The remaining courses are organized around methods of analysis.   In the fall, students also will take Common Law Analysis:  Private Ordering (focusing on contracts and some property), Procedural Analysis, and Statutory Analysis (using criminal law to teach this).   In the spring, students also will take Common Law Analysis:  Government Regulation (focusing n torts and some property), Constitutional Analysis, and International Legal Analysis.

In the upper-level years, all students will be required to complete a one or two semester clinical requirement.    We will offer a full upper level curriculum, but there will be a heavy emphasis on both skills and interdisciplinary learning.

TLS: Many people (including Brian Lieter) have taken note of the excellent faculty that you've recruited to teach at UCI Law. It's safe to say that while the Southern California weather was no doubt a draw, there were many factors at play that enabled you to pull off such an impressive feat. What inspired so many brilliant legal scholars to make a career gamble and switch to UCI?

I think our superb faculty came to be part of creating something special.   At our first faculty meeting last August, I began by saying that we have the chance to create the ideal law school and that should guide us in every decision.   The University of California, Irvine, is a terrific university and the reality is that there likely will not be another university of this caliber creating a new law school in my lifetime.   The faculty undoubtedly were attracted, as I was, by the chance to be part of this wonderful opportunity.

TLS: How would you describe the educational philosophy of UC Irvine Law?

In terms of educational philosophy, a law school exists, above all, to prepare students for the practice of law.   Most will be lawyers for some or all of their career.   All will use their legal training, including in government, business, and academia.   I believe that historically law schools have done a poor job of preparing students for the practice of law.   We can do better.  This includes recognizing the inherent interdisciplinary nature of law practice.

TLS: How many seats are you considering having for the incoming class in fall 2010?

My mandate from the Chancellor and Provost at UCI is to have a second entering class at least equal in statistical measures (such as LSAT and GPA) to our inaugural class.   We therefore do no have a fixed target in terms of class size.   My expectation is that we will grow from 60, but we’ll see how much based on the applicant pool.   Over time, we will expand until we are at 200 students per year.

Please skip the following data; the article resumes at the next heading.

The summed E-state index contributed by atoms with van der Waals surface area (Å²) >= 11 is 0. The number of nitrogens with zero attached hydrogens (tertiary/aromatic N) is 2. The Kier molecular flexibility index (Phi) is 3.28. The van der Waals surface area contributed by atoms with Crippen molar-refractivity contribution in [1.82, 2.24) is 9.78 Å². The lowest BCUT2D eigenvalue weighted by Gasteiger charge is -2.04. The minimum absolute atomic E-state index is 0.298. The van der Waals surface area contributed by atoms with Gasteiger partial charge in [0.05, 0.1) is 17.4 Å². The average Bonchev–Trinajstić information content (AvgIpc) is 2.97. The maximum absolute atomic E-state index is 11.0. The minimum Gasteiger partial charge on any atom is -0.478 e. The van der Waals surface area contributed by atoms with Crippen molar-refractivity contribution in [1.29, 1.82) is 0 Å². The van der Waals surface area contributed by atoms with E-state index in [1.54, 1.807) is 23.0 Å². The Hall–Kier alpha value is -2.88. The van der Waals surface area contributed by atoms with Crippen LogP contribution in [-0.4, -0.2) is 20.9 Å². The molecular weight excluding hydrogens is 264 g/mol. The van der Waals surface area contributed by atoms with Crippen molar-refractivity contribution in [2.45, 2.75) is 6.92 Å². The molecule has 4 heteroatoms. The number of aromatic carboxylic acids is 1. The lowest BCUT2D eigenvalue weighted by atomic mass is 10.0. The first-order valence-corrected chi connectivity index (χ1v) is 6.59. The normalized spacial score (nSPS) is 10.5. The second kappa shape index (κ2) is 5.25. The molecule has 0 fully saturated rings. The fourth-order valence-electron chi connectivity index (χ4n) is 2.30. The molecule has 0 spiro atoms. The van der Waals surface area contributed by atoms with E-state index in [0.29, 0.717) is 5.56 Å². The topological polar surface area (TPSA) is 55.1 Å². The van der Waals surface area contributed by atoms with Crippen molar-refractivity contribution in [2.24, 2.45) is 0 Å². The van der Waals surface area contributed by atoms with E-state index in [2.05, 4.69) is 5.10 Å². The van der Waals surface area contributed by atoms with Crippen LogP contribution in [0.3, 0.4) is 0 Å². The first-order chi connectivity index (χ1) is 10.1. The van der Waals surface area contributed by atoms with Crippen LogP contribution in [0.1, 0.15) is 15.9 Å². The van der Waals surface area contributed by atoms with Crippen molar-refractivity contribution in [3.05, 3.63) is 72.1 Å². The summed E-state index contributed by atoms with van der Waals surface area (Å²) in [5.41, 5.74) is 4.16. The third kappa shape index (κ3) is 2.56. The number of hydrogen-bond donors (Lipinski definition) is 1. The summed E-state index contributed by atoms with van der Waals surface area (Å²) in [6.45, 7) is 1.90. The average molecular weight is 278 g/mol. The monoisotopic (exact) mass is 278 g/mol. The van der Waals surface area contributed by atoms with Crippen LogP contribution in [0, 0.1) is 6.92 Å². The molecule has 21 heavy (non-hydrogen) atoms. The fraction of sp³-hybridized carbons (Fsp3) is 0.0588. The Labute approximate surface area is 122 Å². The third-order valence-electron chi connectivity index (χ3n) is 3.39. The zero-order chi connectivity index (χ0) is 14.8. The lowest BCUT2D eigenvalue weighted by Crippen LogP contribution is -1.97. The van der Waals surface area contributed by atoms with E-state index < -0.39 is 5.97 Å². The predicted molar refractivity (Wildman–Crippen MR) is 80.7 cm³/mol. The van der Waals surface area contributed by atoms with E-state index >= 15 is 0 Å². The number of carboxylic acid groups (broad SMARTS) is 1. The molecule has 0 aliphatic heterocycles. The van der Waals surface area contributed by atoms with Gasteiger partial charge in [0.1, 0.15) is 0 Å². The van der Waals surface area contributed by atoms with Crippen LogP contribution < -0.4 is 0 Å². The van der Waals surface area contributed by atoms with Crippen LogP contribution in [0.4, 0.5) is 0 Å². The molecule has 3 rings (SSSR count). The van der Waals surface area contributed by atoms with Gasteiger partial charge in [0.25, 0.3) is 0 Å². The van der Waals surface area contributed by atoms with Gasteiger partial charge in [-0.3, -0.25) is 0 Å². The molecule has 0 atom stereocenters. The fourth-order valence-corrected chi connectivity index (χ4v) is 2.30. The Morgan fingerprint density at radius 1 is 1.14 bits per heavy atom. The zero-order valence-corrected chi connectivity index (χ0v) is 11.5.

TLS: Obviously UCI will be a top-notch law school; however what is your take on the current glut of law schools churning out more and more JDs in an economy where legal services are in ever-decreasing need?

There always will be a need and demand for well-trained lawyers.   My hope is that we will give the students training and education that will place them in high demand even if the difficult economic times continue.

TLS: Similarly, where does UCI see itself fitting into a niche in the crowded Southern California legal market?

As I have expressed, I believe that UCI will be regarded as a top 20 school from the outset and will graduate students, who by virtue of their education and training, will be very appealing to employers of all types.   I am very confident that our students will do well in Southern California and across the country.

TLS: What plans does UCI have for giving itself a national reputation, specifically in placing graduates in New York, Chicago and DC firms?

We are working hard to give ourselves a national reputation and letting lawyers and judges across the country know about who we are and what we are doing.   Being part of the University of California is a huge advantage in this regard.    The tremendous publicity surrounding the law school’s opening also helps.   We are looking for every opportunity to get the word out about who we are and what we are doing.

TLS: Will the politically conservative atmosphere of Orange County be in any way reflected in the law school?

I have discovered that Orange County is an incredibly diverse area, in every way including politically.    It is a very diverse population, including large Latino and Asian population centers.   There are conservatives and liberals and individuals of all ideology.   The law school has no ideology.   Our advisory board has liberals and conservatives.   Our faculty has liberals and conservatives.   I am sure our students will include liberals and conservatives.   That is the way it should be.   A law school should be a place where individuals of all ideologies feel comfortable and where all ideas are expressed and discussed.

TLS: On a personal note, how have you found the transition from being one of the most prolific and respected legal scholars to now leading the formation of a new law school where your main goals are fundraising, recruiting and leading UC Irvine?

Thank you for the compliment included in the question.   Being dean of UCI Law School is the most thrilling job that I have ever had.  It is incredibly exciting to be part of creating something new and special.   I also am continuing to teach, though less.   This year, when we did not have law students, I taught two undergraduate courses.   Next year, I will teach a large undergraduate political science class in the fall and Constitutional Analysis in the spring to our first year law students.  I am continuing to write, though less, and have written articles in the last year in law reviews such as California Law Review, Duke Law Journal, and Michigan Law Review.  I am continuing to handle a few appeals, though less than before, and in April and May argued three cases in federal courts of appeals.   But the vast majority of my time is going to helping creating a new law school and I love it.